Life Event Planning

Life Event Planning

Event Insurance: "Insure" a Picture-Perfect Event

Event Insurance

There are numerous types of events you may want to consider insuring. If you are planning a single-occurrence event of a short duration (e.g. a wedding, family/class/alumni reunions, bar/bat mitzvahs, non-commercial sporting events, neighborhood/homeowner association block parties, fundraisers, fairs, etc.), you will need to consider the types of liability to which you may be exposed. Event insurance typically provides coverage for event cancellation, liability, personal injury, property damage, liquor liability, etc.

Most Common Options

The two most common types of event insurance are liability insurance and cancellation insurance.

Liability insurance provides coverage for injury or property damage to others as a result of your event. This is the most common type of event insurance. In fact, some venues require their clients to have a minimum amount of event liability insurance. Venues that require this type of insurance may even request that the venue itself or its owner be added as an additional insured on their client's event liability insurance coverage. You may also need your own liability coverage to protect yourself from gaps in the venue's liability coverage. Your personal liability insurance in your homeowners or renter's policy may provide adequate coverage for such gaps. Check with your insurance agent to see if your policy extends to a scheduled event.

Event liability insurance is available with or without host liquor liability to cover alcohol-related incidents that may occur before, during or after the event.

Cancellation insurance provides coverage for expenses arising from delays, rescheduling, or cancellations due to unforeseen covered events. Typically, cancellation insurance can protect you from:

  • Weather - If your event is postponed because of inclement weather, insurance coverage is available that can reimburse you for the costs of rescheduling.
  • Illness or Injury - If members of the wedding party or event talent become ill or injured, resulting in the event being postponed, rescheduling costs may be covered by such a policy.
  • Vendor - If a deposit has been paid to a vendor (e.g. caterer, florist, photographer or other vendor) who fails to deliver service, cancellation insurance may cover the loss of the deposit as well as any additional expenses incurred due to last-minute replacement vendors.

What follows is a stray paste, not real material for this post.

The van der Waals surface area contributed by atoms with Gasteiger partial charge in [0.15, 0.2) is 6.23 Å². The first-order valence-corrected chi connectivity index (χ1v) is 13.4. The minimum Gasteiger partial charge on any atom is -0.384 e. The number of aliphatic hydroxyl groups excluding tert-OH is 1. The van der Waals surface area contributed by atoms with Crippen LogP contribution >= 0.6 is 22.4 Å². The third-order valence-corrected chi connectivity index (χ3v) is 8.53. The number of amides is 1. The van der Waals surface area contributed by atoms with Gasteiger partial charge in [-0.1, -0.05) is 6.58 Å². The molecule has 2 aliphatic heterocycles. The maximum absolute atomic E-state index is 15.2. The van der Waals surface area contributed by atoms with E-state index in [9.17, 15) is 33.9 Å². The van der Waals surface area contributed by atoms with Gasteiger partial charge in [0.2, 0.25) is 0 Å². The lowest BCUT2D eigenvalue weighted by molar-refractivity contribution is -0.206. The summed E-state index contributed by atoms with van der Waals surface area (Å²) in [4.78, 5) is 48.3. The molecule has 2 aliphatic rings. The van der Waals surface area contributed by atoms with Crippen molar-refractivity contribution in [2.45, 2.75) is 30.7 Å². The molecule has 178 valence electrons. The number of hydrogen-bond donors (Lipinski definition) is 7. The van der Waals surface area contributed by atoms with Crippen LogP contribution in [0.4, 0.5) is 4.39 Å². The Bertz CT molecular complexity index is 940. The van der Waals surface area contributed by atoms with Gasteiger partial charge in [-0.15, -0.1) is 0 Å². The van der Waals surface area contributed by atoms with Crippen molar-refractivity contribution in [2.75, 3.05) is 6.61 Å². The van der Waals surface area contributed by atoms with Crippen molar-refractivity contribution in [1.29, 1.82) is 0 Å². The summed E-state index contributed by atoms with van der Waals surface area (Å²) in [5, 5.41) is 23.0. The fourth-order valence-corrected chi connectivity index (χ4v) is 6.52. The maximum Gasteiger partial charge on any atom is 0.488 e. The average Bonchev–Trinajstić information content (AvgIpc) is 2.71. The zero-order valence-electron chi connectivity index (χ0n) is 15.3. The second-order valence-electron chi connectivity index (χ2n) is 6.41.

Additional event coverage options can be added. Some coverages you can add include:

  • Foreign or Destination - A general event policy may not cover costs incurred in other countries. Read the policy before you purchase to make sure it extends to the country or area you are planning your event. Also, check to see if the premium rates and coverage amounts quoted are in U.S. dollars or in foreign currency. If you have questions about the coverages or limitations for another country, contact your state insurance department. Find a link to their Web site here.
  • Travel - This coverage provides for lost luggage or cancellation of your destination event or honeymoon due to unforeseen circumstances (e.g. accident, illness, death, or severe weather).
  • Military Service - If an event organizer, planner or participant is called to active duty, additional insurance may provide coverage for the cost of rescheduling the event.
  • Rented Property - If you are renting furniture or equipment for the event, additional coverage can help pay for repair or replacement costs if any of the rented property is damaged or destroyed.
  • Gifts and Attire - Your homeowners or renter's insurance policy may provide coverage for theft or damage to gifts and/or attire. Check with your agent to see what is covered under your homeowners or renter's insurance policy, as well as the amount of coverage provided. If you don't feel like the coverage is adequate, ask if a rider can be added to your policy to ensure sufficient coverage is in place before and after the event.

What Is Not Covered?

Insurance reimbursement for event costs are typically not covered if the event is called off voluntarily.

When Is Event Insurance Effective?

It may take several days for event insurance coverage to go into effect, so plan accordingly. Insurance coverage should be considered as soon as contractual arrangements are made with vendors or deposits have been made. However, event insurance can be considered in the weeks leading up to your event if you are worried about the invent being interrupted by a covered loss.

Where Can I Find Event Insurance?

Ask your event planner or the staff at the facility where you are planning your event if they have a list of companies that offer event insurance. Before signing a contract for the coverage, make sure the company or agent you're working with is licensed to do business in the state where you live. Your state insurance department can help with that. Click here to link to their Web site.

What If I Have a Claim?

Your responsibilities are outlined in the policy. Keep your agent's and insurance company's contact information with you before, during and after the event. Keep copies of the insurance policy, all vendor contracts and documentation of vendor deposits with you as well.

Insurance for Other Events

When scheduling an event that will occur at your home, such as a holiday party, graduation party, pool party or other type of event, visit with your homeowners or renter's insurance agent to make sure that you have adequate coverage in place for liability, bodily injury, and property damage, particularly if you plan on serving alcohol.